North Korea fires long range missile ahead of Japan-South Korea talks
North Korea fired an intercontinental ballistic missile (ICBM) just hours before the leaders of South Korea and Japan were due to meet for landmark talks.
Both Japanese and South Korean officials confirmed the long-range missile's launch on Thursday morning.
It flew about 1,000km (620 miles) landing in waters west of Japan.
It is Pyongyang's fourth missile launch in a week and comes as the US and South Korea hold joint navy drills.
The other missiles launched - last Thursday, on Saturday and on Monday - had been short-range ballistic missiles.
North Korea's ramped-up missile activity will most likely be top of the agenda when South Korean President Yoon Suk Yeol meets Japan's Prime Minister Fumio Kishida in Tokyo later on Thursday - the first such visit in 12 years.
Since Monday, the US and South Korea have been carrying out drills around the Korean peninsula- the allies' largest in five years. North Korea has repeatedly said it sees such exercises as provocation.
Thursday's missile was fired at 07:10 (22:10 GMT) from Pyongyang on the east coast of North Korea, South Korea's Joint Chiefs of Staff said.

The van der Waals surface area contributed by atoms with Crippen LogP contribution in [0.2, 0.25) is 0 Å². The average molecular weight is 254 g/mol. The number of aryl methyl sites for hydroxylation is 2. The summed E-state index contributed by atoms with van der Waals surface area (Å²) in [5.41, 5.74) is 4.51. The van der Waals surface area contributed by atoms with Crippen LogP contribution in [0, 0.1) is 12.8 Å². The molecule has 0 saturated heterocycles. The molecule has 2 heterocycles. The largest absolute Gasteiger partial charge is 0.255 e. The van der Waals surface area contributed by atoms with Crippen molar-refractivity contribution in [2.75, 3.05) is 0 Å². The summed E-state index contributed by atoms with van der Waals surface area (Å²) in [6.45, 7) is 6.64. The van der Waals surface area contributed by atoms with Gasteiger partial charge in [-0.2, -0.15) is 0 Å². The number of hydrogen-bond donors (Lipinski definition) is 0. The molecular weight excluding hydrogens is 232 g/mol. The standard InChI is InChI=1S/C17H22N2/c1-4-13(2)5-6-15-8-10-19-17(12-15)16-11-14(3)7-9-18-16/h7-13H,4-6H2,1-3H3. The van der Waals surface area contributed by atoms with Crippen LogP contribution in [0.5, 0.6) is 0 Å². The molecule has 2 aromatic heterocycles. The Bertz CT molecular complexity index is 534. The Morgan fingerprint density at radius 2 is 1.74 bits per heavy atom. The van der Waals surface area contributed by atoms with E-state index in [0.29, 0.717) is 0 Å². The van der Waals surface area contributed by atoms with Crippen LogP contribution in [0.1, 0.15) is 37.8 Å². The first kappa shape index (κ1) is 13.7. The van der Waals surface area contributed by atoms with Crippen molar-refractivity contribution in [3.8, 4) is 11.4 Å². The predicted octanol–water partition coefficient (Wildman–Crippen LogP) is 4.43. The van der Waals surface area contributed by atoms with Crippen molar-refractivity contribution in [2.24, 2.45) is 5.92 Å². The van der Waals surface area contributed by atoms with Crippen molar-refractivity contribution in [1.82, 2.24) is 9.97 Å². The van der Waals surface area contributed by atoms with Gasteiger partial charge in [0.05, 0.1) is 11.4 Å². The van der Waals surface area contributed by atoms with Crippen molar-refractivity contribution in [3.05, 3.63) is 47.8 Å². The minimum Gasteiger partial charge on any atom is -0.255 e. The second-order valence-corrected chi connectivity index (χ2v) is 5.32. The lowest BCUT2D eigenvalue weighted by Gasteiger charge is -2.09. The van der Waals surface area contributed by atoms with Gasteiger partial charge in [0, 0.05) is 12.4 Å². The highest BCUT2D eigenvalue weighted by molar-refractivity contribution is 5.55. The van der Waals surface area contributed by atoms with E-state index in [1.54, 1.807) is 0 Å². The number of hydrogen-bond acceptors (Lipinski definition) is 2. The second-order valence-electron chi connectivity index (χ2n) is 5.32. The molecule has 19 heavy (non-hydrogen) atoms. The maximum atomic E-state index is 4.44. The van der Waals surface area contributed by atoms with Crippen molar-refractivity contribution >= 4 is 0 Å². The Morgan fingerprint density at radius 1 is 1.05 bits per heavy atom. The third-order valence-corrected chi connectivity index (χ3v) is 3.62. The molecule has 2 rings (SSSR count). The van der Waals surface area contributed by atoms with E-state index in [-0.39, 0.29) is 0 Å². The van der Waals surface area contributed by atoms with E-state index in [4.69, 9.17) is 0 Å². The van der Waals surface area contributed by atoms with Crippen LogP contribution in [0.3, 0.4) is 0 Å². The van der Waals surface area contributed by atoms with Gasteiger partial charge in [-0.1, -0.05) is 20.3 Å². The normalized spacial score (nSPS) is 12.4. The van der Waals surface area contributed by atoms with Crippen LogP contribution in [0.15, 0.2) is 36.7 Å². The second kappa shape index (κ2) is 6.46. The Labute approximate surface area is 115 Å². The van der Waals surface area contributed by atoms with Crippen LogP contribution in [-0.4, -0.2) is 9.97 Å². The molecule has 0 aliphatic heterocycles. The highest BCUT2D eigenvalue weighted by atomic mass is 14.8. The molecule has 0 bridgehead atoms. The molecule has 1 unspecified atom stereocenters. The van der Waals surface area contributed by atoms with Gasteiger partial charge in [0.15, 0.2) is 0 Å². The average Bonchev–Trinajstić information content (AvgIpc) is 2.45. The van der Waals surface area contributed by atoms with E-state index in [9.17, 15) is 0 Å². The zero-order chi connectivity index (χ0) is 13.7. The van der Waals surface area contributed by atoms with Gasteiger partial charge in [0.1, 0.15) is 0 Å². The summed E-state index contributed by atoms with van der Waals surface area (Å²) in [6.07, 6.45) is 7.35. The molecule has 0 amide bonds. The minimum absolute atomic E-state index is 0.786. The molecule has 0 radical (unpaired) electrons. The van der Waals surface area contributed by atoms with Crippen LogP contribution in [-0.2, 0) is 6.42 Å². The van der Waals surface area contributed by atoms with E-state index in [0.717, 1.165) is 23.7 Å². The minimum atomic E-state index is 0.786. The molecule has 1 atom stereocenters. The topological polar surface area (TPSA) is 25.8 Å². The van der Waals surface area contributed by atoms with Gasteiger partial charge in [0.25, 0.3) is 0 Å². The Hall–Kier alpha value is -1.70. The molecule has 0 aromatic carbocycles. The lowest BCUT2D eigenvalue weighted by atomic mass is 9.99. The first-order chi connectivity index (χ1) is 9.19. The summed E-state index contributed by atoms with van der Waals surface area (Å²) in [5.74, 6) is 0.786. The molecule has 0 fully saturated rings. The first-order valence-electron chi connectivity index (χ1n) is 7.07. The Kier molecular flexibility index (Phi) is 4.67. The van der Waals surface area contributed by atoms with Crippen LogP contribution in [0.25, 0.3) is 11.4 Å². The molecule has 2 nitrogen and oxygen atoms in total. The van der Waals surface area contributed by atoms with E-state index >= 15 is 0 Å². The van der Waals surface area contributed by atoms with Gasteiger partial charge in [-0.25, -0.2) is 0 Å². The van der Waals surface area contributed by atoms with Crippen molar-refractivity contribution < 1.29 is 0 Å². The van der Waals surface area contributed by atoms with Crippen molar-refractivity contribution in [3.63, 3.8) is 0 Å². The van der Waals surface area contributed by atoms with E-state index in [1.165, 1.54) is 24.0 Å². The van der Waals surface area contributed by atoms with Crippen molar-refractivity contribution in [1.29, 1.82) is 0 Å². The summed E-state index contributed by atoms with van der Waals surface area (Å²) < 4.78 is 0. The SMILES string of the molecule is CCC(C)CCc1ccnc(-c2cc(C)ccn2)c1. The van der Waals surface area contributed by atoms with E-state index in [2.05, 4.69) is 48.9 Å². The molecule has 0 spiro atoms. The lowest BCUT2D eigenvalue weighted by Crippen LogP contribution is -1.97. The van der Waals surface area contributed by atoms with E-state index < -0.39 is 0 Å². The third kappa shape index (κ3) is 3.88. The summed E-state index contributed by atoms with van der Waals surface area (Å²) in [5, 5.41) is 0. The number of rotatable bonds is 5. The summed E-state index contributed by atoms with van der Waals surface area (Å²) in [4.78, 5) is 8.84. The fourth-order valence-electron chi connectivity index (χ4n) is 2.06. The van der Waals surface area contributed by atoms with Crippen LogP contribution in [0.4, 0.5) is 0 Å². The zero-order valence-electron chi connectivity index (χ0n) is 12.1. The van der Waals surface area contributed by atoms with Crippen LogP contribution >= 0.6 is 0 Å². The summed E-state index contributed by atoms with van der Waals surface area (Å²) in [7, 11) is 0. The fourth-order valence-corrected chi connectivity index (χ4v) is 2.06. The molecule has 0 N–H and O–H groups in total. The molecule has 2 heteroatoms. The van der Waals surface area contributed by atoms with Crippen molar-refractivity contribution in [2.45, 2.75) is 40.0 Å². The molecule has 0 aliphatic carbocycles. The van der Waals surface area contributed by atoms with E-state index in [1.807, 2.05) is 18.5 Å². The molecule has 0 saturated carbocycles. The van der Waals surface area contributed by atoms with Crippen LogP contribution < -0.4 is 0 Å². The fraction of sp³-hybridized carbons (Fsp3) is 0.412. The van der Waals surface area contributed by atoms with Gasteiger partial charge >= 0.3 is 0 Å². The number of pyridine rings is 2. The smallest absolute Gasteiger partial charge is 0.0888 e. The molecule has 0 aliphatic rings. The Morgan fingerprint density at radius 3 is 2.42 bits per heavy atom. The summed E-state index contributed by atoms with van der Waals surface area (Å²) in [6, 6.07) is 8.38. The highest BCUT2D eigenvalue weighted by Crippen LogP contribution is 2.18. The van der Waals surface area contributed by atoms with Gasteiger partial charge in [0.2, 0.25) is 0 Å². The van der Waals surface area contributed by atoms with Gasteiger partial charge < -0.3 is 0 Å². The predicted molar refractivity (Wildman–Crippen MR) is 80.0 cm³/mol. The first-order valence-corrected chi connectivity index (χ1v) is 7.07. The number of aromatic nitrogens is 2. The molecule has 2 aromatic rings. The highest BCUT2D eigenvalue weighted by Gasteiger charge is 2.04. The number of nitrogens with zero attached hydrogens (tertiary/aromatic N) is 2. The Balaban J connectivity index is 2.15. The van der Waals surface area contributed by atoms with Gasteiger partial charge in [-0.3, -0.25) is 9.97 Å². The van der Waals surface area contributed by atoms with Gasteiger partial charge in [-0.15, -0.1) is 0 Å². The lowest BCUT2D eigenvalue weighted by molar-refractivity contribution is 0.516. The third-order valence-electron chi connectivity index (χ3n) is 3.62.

Japan's defence ministry confirmed it as an ICBM type and said it flew higher than 6,000km for about 70 minutes. It landed at about 08:20 outside of Japan's exclusive economic zone, the ministry said.
Japan officials have not reported any damage from the missile.
Following Thursday's launch, Mr Yoon ordered his country's military to continue with the joint US exercises as planned.
Pyongyang would pay for its "reckless provocations", he said.
North Korea last fired an ICBM less than a month ago - an action that sparked a UN emergency meeting and condemnation from G7 countries.
ICBMs are particularly worrying because of their long range. Experts have said that such missiles launched from North Korea could potentially reach mainland United States.
Pyongyang is also believed to have developed ICBMs that can carry multiple warheads.
The escalation in North Korean aggression over the past year is one of the central topics to be discussed at the Tokyo meeting on Thursday.
Many hope the meeting - which has been hailed as a "milestone" in the rapprochement of South Korea and Japan - will result in closer security ties and military cooperation between the two countries.
Both countries said they would convene their national security councils following Thursday's missile launch.
In 2022, North Korea launched more than 90 missiles - the most it has ever fired in a single year to date - despite being subject to a raft of sanctions from the UN, the US, the EU and its neighbouring countries.
North Korea has become more assertive in its nuclear strategy under Kim Jong-un, who has overseen much of its recent development of its weapons programme, and four of the six nuclear tests so far.